Boris Johnson’s statement on pulling out of the Tory leadership race: what he said and what he meant
The former Prime Minister announced he was dropping out of the contest to succeed Liz Truss - but his statement was loaded with subtext
Boris Johnson released a 289-word statement on Sunday night as he dramatically dropped out of the Tory leadership race.
It came after his return from a holiday in the Caribbean (while parliament was sitting) and a weekend on the phones to his former allies to drum up support. He claimed to have reached the threshold of 100 supportive MPs needed to reach the next stage, but added that his failure to strike a deal with rivals Rishi Sunak and Penny Mordaunt had led him to believe that he could not unite the party.
As ever with Johnson, the statement was loaded with barely concealed subtext and pointed messages for his leadership rivals and the Conservatives at large. Here we take a look at what he said - and consider what he probably meant.
What he said: “In the last few days I have been overwhelmed by the number of people who suggested that I should once again contest the Conservative Party leadership, both among the public and among friends and colleagues in Parliament.”
What he meant: I am still Boris. I am still hugely popular and charismatic, and you better believe it (even if I am dropping out).
What he said: “I have been attracted because I led our party into a massive election victory less than three years ago – and I believe I am therefore uniquely placed to avert a general election now.”
What he meant: I am ‘uniquely placed’ - ergo, I am the only one who can avert an election where the Tories will be humiliated by a resurgent Labour. Therefore Sunak and Mordaunt have no hopes of holding the party together. Good luck.
What he said: “A general election would be a further disastrous distraction just when the Government must focus on the economic pressures faced by families across the country.”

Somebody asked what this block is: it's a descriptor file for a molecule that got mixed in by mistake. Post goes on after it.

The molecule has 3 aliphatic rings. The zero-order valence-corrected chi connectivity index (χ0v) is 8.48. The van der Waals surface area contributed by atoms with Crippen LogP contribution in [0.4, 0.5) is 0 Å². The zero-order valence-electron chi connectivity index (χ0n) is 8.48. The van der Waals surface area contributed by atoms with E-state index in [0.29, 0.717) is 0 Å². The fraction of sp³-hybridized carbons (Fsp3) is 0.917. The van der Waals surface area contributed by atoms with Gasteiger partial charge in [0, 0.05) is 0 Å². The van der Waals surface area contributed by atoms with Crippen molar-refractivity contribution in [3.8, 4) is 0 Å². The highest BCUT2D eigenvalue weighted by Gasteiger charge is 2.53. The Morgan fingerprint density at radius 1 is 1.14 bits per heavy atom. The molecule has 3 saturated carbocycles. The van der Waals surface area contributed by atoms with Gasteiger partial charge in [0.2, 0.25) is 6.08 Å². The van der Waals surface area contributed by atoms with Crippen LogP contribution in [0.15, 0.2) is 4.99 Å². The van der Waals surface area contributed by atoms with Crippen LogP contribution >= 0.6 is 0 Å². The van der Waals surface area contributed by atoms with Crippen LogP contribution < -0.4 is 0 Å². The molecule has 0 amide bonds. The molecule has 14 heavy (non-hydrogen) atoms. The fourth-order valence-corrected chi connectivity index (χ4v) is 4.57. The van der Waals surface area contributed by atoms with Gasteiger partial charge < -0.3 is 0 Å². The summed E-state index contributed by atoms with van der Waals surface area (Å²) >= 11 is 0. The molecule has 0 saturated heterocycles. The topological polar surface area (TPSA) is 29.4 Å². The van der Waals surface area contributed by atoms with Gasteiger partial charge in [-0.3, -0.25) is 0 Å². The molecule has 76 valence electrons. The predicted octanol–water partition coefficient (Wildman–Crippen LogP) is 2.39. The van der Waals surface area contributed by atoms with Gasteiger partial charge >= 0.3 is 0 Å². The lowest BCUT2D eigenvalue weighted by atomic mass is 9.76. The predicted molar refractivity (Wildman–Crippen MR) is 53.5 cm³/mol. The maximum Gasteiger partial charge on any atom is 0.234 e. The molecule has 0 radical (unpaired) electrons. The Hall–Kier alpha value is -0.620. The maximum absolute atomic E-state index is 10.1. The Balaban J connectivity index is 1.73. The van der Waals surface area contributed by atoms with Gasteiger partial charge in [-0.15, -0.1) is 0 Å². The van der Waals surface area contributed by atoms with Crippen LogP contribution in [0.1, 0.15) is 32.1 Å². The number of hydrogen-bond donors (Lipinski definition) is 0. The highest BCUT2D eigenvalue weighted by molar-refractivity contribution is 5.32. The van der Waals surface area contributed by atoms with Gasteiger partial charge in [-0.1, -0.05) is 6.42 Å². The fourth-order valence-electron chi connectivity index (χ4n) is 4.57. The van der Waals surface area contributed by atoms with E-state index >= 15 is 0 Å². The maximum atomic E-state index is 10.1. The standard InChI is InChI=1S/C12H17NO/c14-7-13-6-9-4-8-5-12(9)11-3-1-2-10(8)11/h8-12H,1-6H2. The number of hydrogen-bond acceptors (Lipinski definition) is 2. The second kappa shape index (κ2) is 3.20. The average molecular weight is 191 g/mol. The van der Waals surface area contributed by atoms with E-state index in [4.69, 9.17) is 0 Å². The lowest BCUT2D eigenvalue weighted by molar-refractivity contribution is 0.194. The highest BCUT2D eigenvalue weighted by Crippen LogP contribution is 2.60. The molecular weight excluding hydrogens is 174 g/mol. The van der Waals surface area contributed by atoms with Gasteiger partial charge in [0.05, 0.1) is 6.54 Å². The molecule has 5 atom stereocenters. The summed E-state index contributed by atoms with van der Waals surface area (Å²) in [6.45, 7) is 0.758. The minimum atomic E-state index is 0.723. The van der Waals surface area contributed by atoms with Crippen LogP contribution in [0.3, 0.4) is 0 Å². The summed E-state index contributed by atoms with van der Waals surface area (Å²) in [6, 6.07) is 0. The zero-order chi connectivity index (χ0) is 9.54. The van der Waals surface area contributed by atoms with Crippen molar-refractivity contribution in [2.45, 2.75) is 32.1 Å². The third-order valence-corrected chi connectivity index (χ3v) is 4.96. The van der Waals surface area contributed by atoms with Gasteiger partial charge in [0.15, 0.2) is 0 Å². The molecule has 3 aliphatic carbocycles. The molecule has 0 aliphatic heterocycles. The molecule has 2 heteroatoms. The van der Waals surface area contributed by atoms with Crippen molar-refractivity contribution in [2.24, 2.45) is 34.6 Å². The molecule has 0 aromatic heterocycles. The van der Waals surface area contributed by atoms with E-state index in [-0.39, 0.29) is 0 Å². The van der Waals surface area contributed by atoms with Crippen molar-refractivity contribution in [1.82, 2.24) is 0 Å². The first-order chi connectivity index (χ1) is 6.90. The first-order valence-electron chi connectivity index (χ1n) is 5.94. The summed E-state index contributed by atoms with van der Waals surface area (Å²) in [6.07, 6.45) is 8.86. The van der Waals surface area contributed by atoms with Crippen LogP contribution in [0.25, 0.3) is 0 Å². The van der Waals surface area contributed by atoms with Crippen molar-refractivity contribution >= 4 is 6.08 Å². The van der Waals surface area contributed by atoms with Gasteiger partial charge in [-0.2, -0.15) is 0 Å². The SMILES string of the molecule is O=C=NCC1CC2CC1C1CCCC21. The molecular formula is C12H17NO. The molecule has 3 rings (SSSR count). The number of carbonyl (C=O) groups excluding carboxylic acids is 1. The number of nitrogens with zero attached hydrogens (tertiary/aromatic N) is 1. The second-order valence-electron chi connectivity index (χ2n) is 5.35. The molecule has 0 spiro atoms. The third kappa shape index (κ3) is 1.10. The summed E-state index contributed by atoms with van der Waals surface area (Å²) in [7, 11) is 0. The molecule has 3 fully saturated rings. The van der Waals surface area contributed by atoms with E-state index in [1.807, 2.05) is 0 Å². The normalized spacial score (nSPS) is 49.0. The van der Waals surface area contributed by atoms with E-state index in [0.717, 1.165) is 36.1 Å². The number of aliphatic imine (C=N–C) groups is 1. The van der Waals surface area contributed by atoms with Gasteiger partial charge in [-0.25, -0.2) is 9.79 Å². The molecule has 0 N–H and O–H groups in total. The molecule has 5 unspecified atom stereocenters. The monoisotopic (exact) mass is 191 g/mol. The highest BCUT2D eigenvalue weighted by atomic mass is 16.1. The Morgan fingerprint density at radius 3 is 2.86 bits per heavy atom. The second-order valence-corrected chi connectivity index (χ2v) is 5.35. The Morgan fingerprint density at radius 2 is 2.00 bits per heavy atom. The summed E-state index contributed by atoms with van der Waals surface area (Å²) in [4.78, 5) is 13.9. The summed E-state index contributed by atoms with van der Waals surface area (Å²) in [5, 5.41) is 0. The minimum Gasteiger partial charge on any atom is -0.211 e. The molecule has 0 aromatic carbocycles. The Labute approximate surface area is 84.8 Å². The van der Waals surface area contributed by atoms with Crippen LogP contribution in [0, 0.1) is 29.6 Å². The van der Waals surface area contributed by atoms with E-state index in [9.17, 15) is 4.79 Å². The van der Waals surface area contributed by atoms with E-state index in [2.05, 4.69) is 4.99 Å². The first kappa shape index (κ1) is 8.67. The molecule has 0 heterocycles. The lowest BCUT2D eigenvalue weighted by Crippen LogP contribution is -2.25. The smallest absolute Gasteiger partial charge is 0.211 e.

What he meant: Even though I personally would lead the Tories to victory through sheer force of personality alone, an election would spell electoral wipeout for whoever does get the job I covet. Again, good luck.
What he said: “I believe I am well placed to deliver a Conservative victory in 2024 – and tonight I can confirm that I have cleared the very high hurdle of 102 nominations, including a proposer and a seconder, and I could put my nomination in tomorrow.”
What he meant: While I *obviously* did get 102 backers (even if they didn’t go public), I find it unfair that the Conservative Party introduced a ‘very high’ 100 MP threshold into the contest. This was clearly personal. They’ve engineered it against me. It’s rigged.
What he said: “There is a very good chance that I would be successful in the election with Conservative Party members – and that I could indeed be back in Downing Street on Friday.”
What he meant: I would have trounced Rishi or Penny if it had gone to the party faithful. I would just have to mess up my blonde mop and quote ancient philosophers and they’d be eating out of the palm of my hand again.
What he said: “But in the course of the last days I have sadly come to the conclusion that this would simply not be the right thing to do. You can’t govern effectively unless you have a united party in parliament.”
What he meant: I’ve discovered that perhaps I do not carry the overwhelming support of the party that I’d imagined while lying on a Caribbean beach last week.
What he said: “And though I have reached out to both Rishi (Sunak) and Penny (Mordaunt) – because I hoped that we could come together in the national interest – we have sadly not been able to work out a way of doing this.”
What he meant: Rishi and Penny are such minor figures that I have to put their surnames in brackets so you know who I’m talking about. I’m also putting it on record that they would not strike a deal to let me back into Downing Street, so that Tory MPs know who to be upset at when this all goes wrong.
What he said: “Therefore I am afraid the best thing is that I do not allow my nomination to go forward and commit my support to whoever succeeds.”
What he meant: I guess I should probably say something graceful. Reluctantly.
What he said: “I believe I have much to offer but I am afraid that this is simply not the right time.”
What he meant: This is simply not the right time, but I’ll be waiting in the wings whenever Rishi puts a foot wrong. I also still have much to offer, if you’re interested in booking me for a lucrative speaking event.